Improvements in SOFA scores of these patients were associated with shortened time to initiation of coagulation, accelerated clot formation, and improved firmness of the final clot at ICU discharge when compared with values on admission. Therefore, we hypothesize that the coagulation system has recovered toward the patients' individual baselines upon discharge from the ICU. Nevertheless, key thromboelastometric variables for the patients in our study remained within the range of normal reference values reported in a multicenter trial [30]. In this context, no signs of overt disseminated intravascular coagulation with adverse bleeding events were observed. Of note, compared with the increase in clot firmness, the rise in the platelet count during the course of critical illness was disproportionately high, whereas fibrinogen levels remained constant. This underlines the observation that fibrinogen levels appear to have a much greater impact on MCF than do changes in platelet count [32, 33].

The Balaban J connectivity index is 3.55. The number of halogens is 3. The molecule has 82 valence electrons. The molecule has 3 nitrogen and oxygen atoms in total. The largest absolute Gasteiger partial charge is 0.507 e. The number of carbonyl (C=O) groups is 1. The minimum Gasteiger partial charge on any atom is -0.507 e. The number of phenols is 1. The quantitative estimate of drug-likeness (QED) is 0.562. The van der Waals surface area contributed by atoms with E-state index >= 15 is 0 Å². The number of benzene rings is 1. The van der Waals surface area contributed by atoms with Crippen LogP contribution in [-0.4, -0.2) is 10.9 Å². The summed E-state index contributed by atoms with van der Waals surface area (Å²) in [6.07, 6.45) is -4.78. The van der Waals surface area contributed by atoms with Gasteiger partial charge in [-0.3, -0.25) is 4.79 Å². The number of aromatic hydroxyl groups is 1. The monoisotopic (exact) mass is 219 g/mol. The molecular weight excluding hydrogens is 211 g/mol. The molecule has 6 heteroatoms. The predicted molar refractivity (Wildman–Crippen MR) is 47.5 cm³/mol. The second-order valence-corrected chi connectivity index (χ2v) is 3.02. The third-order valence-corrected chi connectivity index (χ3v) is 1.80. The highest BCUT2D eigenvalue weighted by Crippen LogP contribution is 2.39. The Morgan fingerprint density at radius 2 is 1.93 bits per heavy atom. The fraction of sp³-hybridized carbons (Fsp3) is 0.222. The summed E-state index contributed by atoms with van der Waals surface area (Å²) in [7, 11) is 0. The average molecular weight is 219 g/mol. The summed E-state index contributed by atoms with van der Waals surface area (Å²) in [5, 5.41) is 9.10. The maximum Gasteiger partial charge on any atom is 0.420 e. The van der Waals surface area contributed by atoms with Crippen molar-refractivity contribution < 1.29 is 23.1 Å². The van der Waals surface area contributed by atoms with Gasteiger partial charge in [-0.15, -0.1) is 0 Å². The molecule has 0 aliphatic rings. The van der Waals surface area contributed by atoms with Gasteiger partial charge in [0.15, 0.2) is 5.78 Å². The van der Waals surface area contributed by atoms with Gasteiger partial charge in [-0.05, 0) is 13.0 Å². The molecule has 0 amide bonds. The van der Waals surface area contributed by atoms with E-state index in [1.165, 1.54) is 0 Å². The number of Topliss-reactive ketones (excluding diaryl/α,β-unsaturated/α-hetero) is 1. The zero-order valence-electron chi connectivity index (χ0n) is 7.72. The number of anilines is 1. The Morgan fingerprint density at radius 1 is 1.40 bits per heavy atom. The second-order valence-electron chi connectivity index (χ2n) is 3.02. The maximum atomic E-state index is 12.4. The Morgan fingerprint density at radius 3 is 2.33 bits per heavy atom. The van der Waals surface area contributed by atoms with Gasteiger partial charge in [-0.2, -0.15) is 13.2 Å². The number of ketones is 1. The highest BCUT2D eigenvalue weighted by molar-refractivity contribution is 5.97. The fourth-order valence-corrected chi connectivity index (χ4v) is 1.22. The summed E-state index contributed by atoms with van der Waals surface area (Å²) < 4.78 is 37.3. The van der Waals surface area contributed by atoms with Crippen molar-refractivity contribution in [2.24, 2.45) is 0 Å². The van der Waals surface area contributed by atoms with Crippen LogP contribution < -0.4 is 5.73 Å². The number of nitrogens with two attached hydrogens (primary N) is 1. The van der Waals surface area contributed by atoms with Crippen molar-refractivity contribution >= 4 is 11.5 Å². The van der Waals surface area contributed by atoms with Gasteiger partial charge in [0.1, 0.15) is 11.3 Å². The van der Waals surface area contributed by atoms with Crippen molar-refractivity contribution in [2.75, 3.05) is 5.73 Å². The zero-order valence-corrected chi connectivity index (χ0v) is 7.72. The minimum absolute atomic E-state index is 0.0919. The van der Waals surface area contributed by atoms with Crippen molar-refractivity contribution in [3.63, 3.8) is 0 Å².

The results of ROTEM® thromboelastometry in the present study did not suggest hypercoagulability in terms of reduced CT, reduced CFT, or increased MCF compared with established normal ranges [30, 3437]. The mean of the MCF in the FIBTEM assay of the patients with a SOFA score less than 10 was slightly higher than the reported normal range. However, because the FIBTEM assay measures only an isolated component of the overall clot firmness, it may probably not be used as a reliable parameter for hypercoagulability. In this respect, our results differ from the thromboelastographic data reported in a study by Gonano and coworkers [38], who described hypercoagulability based on their results of decreased r and k values using TEG®. Two other studies employing sepsis models also came to the conclusion that lipopolysaccharide-induced hypercoagulability may be detected by thromboelastography [22, 23]. Spiel and coworkers [22] administered a bolus injection of endotoxin to healthy volunteers and demonstrated a transient decrease in the coagulation time, limited to the first 24 hours after injection, accompanied by increased markers of coagulation activation (increased levels of prothrombin fragments F1+2) [22]. Incubation of whole blood of healthy volunteers with endotoxin also produced a decrease in clotting time [23]. Clearly, the two latter investigations measured the effect of lipopolyaccharide on hemostasis in highly standardized models reflecting the very early phase after induction of inflammation. However, the clinical scenario of critically ill patients admitted to an ICU differs from these situations.